Author Peter Brown explores what makes learning work.
Think repetition and reading for long hours are the key to learning? Not according to a new book based on the research of two Washington University professors.
"Empirical research into how we learn and remember shows that much of what we take for gospel about how to learn turns out to be largely wasted effort," reads one of the opening passages of "Make It Stick: The Science of Successful Learning," which will be published by Harvard University Press on March 31. The work is the result of 10 years of research into the application of cognitive psychology to education practices by Henry Roediger and Mark McDaniel, both in the Department of Psychology at Washington University in St. Louis. They then enlisted the help of novelist (and Roediger's brother-in-law) Peter Brown to turn their findings into a book for a mass audience.
Brown has filled "Make It Stick" with illustrative anecdotes to support the academic theories. "I have long been fascinated by [Roediger's] knowledge of how memory works," he said. "When I heard what he, McDaniel and their colleagues were finding, it seemed like big news: Most of us are going about learning the wrong way! This was something everybody needed to hear."
For example, rereading texts won't really help you learn, and neither will repeatedly practicing tasks. In fact, most intuitive modes of learning also came up short. The commonality among the authors' suggested practices is that, in order to stick, learning must be effortful and arduous. We asked Brown why.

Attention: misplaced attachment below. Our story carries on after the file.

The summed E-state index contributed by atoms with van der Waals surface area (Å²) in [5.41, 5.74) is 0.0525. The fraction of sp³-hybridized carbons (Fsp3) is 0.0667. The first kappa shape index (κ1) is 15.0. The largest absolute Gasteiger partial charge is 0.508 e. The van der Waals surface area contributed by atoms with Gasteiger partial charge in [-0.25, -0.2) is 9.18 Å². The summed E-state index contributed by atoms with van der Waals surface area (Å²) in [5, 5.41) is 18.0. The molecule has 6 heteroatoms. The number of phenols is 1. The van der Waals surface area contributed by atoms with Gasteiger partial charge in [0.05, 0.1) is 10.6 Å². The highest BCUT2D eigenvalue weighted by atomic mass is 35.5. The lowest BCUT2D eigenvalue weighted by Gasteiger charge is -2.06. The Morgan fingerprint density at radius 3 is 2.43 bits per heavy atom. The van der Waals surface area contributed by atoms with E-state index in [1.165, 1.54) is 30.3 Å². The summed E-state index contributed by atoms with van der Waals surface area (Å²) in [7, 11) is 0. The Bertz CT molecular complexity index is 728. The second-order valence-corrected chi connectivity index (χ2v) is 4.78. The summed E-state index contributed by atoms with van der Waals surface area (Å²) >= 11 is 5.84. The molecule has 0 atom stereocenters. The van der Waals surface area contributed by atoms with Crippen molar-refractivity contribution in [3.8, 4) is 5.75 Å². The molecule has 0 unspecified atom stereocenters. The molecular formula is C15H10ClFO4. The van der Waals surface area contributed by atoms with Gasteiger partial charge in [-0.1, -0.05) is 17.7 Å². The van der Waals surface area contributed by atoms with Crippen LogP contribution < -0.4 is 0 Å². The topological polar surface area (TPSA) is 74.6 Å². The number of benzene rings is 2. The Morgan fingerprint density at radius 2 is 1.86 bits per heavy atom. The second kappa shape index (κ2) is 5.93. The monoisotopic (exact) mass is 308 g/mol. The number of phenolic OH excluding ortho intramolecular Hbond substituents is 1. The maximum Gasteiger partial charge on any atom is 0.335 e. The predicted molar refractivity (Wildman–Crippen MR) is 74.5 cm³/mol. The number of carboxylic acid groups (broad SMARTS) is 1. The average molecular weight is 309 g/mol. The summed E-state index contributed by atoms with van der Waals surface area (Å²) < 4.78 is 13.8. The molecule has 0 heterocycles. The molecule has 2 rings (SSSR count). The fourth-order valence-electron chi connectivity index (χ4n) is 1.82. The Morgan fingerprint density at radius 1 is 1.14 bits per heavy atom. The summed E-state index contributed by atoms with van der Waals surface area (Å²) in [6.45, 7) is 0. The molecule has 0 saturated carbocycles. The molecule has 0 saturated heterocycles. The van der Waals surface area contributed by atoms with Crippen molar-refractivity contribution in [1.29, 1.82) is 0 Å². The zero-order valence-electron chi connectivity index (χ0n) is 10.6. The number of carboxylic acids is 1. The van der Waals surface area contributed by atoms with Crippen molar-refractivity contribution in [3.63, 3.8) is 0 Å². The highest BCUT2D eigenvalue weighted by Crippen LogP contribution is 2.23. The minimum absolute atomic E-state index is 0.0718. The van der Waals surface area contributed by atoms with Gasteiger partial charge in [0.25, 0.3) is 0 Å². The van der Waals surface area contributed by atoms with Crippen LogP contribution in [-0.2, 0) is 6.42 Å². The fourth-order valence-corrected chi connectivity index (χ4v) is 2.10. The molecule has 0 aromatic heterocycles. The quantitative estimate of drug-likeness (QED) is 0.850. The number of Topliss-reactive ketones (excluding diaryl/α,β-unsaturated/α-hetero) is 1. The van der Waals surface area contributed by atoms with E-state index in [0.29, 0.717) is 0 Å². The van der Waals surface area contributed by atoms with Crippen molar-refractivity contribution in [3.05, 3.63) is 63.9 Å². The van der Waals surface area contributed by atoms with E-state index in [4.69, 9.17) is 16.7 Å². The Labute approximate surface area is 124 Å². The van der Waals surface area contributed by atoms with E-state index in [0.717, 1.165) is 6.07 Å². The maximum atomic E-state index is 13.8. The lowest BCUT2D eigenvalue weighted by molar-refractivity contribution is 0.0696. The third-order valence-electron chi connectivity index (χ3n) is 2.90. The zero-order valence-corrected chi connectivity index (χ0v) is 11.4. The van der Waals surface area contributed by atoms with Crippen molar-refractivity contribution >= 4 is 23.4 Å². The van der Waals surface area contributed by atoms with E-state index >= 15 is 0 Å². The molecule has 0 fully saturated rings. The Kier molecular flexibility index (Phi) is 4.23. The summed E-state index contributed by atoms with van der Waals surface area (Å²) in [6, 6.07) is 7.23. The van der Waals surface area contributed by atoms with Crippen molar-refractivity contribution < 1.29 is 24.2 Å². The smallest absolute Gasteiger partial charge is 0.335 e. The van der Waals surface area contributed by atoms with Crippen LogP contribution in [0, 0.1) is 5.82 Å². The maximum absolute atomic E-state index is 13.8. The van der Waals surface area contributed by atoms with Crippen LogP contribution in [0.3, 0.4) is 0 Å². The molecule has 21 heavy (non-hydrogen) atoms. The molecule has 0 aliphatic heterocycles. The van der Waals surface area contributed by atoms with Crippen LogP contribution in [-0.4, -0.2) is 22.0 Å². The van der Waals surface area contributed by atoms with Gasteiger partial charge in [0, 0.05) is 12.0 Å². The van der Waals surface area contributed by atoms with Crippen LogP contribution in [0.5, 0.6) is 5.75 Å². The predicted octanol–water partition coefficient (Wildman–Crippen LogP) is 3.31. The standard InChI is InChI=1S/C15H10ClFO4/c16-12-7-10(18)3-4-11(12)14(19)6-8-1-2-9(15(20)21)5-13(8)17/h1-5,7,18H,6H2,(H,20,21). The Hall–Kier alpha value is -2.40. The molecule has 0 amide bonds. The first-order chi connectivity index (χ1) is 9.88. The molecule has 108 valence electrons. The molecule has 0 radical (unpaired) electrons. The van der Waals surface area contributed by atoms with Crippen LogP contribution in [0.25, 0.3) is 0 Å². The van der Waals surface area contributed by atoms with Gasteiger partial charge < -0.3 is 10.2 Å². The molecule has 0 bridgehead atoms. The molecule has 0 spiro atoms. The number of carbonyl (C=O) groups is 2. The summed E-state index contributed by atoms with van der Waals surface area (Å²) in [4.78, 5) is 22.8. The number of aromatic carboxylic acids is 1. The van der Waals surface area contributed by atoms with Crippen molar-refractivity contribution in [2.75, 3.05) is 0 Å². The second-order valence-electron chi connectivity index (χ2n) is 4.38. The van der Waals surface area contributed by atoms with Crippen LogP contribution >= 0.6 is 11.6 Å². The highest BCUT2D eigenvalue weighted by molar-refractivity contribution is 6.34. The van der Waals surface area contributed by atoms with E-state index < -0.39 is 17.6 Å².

What is it about overcoming difficulty that makes learning stronger? "The best way to make learning stick is to focus less on getting knowledge into the brain and more on getting it out. You learn best by trying to retrieve an answer from memory, and this holds true even before we have been taught what the answer is."
How does that work? "When the brain encounters new information, the representation of that information is pliable — the brain works at making sense of the new material by filling in gaps and connecting it to what you already know."
So the brain folds information into what is already stored? "And every time you have to work hard to retrieve learning, it becomes pliable again, and as the brain reconsolidates it, the most important aspects become more prominent and the paths to the knowledge are strengthened. But the key to this is effort. It’s arduous retrieval practice that strengthens learning. And when you mix up your practice, and the retrieval is more difficult because you’re constantly switching between different topics, and it doesn’t feel like you’re mastering any of them, you are in fact building more complex neural connections and a more versatile ability to recall and apply the learning later."
"Don’t bother rereading the text or watching the instructional video repeatedly," says Brown. "Instead, review the instructional material once or twice, then test yourself on the knowledge: Explain it, or practice the skill. Then leave it alone for a while. Retrieve it from memory again when you’re a little rusty and have to struggle to bring it back. When you’re struggling with something, that’s a great sign, because your brain is engaged. If it’s something you want to hang on to, make sure periodically to practice retrieving it from memory."